The Pentium surpasses the 486 in speed and power by using internal 256-bit Data paths and Pipe-lined processing that lets operations in all components of the microprocessor happen at once. In addition instruction processing is split into dual arithmetic logic units.
The first hint of the incorporation of RISC technology into the 8086 family came about in 1989 with the integration of a FPU (Floating Point Unit (better known as the maths co-processor)), more hard wired instruction logic and pipe lining. The FPU was Intel's response to the superior floating point performance of RISC processors and the additional hard wired instruction logic reduced the processors reliance on micro code (the stuff that drives a CISC processor internally). The pipe lining and the reduced micro code enabled the 486 processor to process many of it's instructions at an effective rate of one instruction per clock cycle, compared to a dozen or more clock cycles required by the earlier 8086 family chips. RISC processors achieve the same result partly by using simpler instructions that require fewer clock cycles.
Cyrix adapted these techniques to its improved 386 chips and created hybrids like there 486SLC. Texas Instruments and IBM took the technology even further with IBM using a larger Cache and introducing clock doubling technology. Because the 486 processor has only one pipeline it's theoretical throughput limit is one instruction per clock cycle and so Intel provided the Pentium with two pipelines so it could handle two instructions simultaneously. This allows the Pentium to issue some instructions at a rate of greater than one per clock cycle.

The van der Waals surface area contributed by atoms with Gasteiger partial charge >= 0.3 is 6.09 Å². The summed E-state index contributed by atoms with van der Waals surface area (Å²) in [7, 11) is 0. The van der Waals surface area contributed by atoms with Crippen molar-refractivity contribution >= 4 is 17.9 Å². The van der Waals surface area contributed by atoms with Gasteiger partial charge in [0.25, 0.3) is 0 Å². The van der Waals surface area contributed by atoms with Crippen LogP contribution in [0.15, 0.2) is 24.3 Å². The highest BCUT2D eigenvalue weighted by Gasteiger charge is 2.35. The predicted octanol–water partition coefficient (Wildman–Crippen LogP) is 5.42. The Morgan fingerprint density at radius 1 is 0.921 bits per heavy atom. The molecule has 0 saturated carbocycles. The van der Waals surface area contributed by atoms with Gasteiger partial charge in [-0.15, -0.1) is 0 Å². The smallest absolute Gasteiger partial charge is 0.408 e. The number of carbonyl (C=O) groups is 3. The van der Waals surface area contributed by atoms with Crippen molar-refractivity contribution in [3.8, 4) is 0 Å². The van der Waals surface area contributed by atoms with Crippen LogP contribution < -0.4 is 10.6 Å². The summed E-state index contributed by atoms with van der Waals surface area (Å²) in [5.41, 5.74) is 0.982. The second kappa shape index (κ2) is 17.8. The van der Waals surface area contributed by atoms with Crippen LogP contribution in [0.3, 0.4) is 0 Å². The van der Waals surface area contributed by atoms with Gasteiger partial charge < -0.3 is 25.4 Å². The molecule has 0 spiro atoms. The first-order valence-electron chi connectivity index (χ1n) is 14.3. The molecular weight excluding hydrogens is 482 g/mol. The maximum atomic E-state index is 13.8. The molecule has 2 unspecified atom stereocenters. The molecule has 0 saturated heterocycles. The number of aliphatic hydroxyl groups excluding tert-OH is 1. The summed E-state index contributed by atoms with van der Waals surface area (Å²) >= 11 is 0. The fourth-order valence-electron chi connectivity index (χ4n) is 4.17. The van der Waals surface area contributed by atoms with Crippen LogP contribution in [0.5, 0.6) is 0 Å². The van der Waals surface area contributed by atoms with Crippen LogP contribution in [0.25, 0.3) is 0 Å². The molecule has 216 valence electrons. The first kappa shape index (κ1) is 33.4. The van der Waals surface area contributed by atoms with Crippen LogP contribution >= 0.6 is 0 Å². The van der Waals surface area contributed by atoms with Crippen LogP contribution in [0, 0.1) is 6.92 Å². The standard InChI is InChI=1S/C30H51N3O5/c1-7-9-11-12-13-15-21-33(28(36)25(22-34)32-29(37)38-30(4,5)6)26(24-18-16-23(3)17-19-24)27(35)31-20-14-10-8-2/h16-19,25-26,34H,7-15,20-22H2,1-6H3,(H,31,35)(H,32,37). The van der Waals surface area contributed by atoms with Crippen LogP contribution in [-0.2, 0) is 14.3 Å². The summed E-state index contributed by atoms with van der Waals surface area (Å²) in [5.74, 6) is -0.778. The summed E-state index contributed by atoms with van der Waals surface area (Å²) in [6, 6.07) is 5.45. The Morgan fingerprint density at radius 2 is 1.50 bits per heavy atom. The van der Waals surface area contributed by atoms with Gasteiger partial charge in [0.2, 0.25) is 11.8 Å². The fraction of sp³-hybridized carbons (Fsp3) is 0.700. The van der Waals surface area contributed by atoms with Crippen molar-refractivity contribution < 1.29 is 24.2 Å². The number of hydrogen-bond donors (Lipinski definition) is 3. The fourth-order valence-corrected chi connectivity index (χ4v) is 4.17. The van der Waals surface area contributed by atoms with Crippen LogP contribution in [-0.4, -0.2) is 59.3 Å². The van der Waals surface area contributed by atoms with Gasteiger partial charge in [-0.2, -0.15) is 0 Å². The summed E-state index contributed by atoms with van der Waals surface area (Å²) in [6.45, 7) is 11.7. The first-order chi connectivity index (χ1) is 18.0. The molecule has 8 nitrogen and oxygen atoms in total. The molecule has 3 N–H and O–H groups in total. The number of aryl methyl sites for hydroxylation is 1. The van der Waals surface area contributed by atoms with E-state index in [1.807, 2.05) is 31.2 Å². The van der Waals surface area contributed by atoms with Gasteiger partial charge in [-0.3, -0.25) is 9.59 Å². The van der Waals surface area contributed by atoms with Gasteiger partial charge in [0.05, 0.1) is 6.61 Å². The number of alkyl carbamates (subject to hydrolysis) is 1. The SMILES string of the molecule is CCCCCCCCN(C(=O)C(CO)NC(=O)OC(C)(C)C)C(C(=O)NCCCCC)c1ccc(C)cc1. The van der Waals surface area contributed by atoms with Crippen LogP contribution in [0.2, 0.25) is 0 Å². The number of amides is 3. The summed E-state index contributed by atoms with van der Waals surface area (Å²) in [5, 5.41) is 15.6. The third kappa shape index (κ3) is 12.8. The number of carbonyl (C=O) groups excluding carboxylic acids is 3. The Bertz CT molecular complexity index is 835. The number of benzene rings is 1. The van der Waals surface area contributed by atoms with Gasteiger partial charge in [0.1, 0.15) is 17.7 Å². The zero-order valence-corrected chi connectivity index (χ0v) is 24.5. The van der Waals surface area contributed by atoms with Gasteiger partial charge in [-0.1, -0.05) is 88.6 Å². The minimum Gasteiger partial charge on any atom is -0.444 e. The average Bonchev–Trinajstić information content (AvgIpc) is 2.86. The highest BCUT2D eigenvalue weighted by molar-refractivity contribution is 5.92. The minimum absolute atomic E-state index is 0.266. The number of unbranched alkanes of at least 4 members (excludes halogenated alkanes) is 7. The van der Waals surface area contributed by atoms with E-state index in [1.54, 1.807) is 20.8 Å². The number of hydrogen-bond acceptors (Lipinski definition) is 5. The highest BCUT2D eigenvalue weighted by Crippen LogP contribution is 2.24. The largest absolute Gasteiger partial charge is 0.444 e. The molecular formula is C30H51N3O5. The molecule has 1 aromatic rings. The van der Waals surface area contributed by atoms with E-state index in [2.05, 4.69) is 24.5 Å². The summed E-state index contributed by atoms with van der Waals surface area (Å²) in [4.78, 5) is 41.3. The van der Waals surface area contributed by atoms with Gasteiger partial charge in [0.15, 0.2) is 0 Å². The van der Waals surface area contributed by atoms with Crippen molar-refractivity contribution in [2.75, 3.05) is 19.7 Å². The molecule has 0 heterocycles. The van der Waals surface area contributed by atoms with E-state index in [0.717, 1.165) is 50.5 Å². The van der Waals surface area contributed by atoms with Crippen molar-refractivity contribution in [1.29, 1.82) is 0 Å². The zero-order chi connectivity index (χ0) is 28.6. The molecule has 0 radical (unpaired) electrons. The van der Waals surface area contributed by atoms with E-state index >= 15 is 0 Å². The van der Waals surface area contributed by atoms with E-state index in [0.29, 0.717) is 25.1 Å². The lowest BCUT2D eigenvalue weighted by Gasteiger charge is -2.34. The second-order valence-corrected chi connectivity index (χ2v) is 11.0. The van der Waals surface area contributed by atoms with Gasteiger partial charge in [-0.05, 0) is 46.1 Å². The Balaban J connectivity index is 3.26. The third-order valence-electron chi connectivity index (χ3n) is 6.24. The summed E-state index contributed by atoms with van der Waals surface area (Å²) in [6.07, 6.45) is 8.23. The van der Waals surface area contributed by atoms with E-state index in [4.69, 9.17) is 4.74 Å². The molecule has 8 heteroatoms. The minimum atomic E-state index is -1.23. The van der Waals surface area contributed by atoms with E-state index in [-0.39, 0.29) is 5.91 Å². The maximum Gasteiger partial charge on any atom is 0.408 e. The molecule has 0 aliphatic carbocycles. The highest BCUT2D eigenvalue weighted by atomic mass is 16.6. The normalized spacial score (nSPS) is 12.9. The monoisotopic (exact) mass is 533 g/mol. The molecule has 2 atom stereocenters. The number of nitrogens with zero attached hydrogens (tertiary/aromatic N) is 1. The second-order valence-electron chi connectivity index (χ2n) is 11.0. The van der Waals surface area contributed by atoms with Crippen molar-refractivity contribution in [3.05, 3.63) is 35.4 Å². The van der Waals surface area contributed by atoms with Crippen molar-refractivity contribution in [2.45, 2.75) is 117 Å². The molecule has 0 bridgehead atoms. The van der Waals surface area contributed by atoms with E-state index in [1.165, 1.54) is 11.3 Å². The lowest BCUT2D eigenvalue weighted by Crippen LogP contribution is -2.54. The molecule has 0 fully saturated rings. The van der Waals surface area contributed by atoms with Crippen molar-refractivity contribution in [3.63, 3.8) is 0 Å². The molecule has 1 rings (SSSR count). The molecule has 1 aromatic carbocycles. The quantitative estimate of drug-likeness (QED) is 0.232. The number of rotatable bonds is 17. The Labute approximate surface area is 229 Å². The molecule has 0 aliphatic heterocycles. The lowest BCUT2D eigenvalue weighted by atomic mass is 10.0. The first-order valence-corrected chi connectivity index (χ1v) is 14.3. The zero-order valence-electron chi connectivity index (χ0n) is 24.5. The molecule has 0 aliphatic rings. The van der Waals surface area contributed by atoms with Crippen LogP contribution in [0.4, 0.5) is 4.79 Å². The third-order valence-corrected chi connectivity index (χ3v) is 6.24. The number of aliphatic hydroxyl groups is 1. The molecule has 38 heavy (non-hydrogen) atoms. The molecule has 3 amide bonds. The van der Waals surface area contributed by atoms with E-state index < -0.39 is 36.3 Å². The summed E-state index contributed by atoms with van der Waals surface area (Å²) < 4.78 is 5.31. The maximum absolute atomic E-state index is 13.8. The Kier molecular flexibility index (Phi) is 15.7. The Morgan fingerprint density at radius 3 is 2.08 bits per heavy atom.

The nature of CISC instructions makes multiple pipelines difficult to implement. RISC processors generally use fixed length instructions (usually 32 bits long) whereas CISC processors use variable length instructions ranging in length from 8 bits to 120 bits. This means a CISC processor must decode each instructions length before it fetches the next instruction. Overcoming these limitations of a CISC processor means the Pentium is really a Hybrid CISC/RISC processor.
Another limitations imposed by the CISC origins of the 8086 family is the shortage of registers. This family of processors has only eight General Purpose Registers (GPR) but the Cyrix M1 chip overcame this limit with 32 GPRs that are Dynamically Renamed, making it appear as there are only eight general purpose registers. As the development of the PowerPC chips advances and IBM and the rest of the consortium espouse the virtues of RISC technology we will see more and more RISC technology incorporated into future Pentium microprocessor chips.
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|The Sub US$1000 PC||Time line of Entry Level PC||Internal and external speeds of older Pentium type processors||Time line of Intel processors|